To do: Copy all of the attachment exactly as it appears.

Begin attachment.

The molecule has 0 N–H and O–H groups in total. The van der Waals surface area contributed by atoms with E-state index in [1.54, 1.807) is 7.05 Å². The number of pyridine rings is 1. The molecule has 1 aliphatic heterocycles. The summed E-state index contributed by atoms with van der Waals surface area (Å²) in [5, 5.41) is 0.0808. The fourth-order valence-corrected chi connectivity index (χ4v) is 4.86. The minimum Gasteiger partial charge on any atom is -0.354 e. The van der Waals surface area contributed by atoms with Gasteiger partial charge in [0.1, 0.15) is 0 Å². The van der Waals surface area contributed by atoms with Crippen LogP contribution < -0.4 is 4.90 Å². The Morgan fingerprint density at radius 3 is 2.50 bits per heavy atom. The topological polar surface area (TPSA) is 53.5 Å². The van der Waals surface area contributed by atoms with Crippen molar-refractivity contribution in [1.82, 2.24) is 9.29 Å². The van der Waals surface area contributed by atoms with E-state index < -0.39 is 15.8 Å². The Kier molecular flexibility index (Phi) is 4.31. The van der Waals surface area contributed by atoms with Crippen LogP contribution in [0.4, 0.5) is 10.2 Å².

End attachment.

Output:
The molecule has 0 N–H and O–H groups in total. The van der Waals surface area contributed by atoms with E-state index in [1.54, 1.807) is 7.05 Å². The number of pyridine rings is 1. The molecule has 1 aliphatic heterocycles. The summed E-state index contributed by atoms with van der Waals surface area (Å²) in [5, 5.41) is 0.0808. The fourth-order valence-corrected chi connectivity index (χ4v) is 4.86. The minimum Gasteiger partial charge on any atom is -0.354 e. The van der Waals surface area contributed by atoms with Gasteiger partial charge in [0.1, 0.15) is 0 Å². The van der Waals surface area contributed by atoms with Crippen LogP contribution < -0.4 is 4.90 Å². The Morgan fingerprint density at radius 3 is 2.50 bits per heavy atom. The topological polar surface area (TPSA) is 53.5 Å². The van der Waals surface area contributed by atoms with Crippen molar-refractivity contribution in [1.82, 2.24) is 9.29 Å². The van der Waals surface area contributed by atoms with E-state index < -0.39 is 15.8 Å². The Kier molecular flexibility index (Phi) is 4.31. The van der Waals surface area contributed by atoms with Crippen LogP contribution in [0.4, 0.5) is 10.2 Å².